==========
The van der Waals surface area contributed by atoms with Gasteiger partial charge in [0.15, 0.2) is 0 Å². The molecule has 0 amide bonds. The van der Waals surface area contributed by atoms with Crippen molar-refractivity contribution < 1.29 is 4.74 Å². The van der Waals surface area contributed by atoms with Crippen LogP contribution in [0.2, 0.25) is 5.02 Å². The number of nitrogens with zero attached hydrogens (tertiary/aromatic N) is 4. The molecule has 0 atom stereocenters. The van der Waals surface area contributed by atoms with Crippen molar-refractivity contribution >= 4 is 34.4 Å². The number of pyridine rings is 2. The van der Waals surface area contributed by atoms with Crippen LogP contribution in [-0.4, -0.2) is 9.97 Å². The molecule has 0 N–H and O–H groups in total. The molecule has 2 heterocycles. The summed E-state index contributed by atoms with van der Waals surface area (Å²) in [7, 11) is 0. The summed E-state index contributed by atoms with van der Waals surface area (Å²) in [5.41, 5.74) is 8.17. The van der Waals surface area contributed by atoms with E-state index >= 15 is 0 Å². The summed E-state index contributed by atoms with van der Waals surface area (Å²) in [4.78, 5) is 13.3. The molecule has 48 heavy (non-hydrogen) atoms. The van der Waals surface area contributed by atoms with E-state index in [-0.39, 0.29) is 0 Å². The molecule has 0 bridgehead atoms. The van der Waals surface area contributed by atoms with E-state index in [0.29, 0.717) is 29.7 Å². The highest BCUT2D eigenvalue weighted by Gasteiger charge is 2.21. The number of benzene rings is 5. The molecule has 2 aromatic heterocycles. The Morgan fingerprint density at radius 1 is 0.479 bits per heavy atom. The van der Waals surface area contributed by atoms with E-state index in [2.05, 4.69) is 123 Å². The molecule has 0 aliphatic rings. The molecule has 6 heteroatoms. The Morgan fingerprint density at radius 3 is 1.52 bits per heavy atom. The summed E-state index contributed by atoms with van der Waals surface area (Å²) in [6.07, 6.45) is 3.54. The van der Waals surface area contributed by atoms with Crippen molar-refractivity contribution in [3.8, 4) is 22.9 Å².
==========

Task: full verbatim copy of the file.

The van der Waals surface area contributed by atoms with Gasteiger partial charge in [0.15, 0.2) is 0 Å². The molecule has 0 amide bonds. The van der Waals surface area contributed by atoms with Crippen molar-refractivity contribution < 1.29 is 4.74 Å². The van der Waals surface area contributed by atoms with Crippen LogP contribution in [0.2, 0.25) is 5.02 Å². The number of nitrogens with zero attached hydrogens (tertiary/aromatic N) is 4. The molecule has 0 atom stereocenters. The van der Waals surface area contributed by atoms with Crippen molar-refractivity contribution >= 4 is 34.4 Å². The number of pyridine rings is 2. The van der Waals surface area contributed by atoms with Crippen LogP contribution in [-0.4, -0.2) is 9.97 Å². The molecule has 0 N–H and O–H groups in total. The molecule has 2 heterocycles. The summed E-state index contributed by atoms with van der Waals surface area (Å²) in [7, 11) is 0. The summed E-state index contributed by atoms with van der Waals surface area (Å²) in [5.41, 5.74) is 8.17. The van der Waals surface area contributed by atoms with E-state index >= 15 is 0 Å². The summed E-state index contributed by atoms with van der Waals surface area (Å²) in [4.78, 5) is 13.3. The molecule has 48 heavy (non-hydrogen) atoms. The van der Waals surface area contributed by atoms with E-state index in [-0.39, 0.29) is 0 Å². The molecule has 0 bridgehead atoms. The van der Waals surface area contributed by atoms with E-state index in [0.29, 0.717) is 29.7 Å². The highest BCUT2D eigenvalue weighted by Gasteiger charge is 2.21. The number of benzene rings is 5. The molecule has 2 aromatic heterocycles. The Morgan fingerprint density at radius 1 is 0.479 bits per heavy atom. The van der Waals surface area contributed by atoms with E-state index in [2.05, 4.69) is 123 Å². The molecule has 0 aliphatic rings. The molecule has 6 heteroatoms. The Morgan fingerprint density at radius 3 is 1.52 bits per heavy atom. The summed E-state index contributed by atoms with van der Waals surface area (Å²) in [6.07, 6.45) is 3.54. The van der Waals surface area contributed by atoms with Crippen molar-refractivity contribution in [3.8, 4) is 22.9 Å².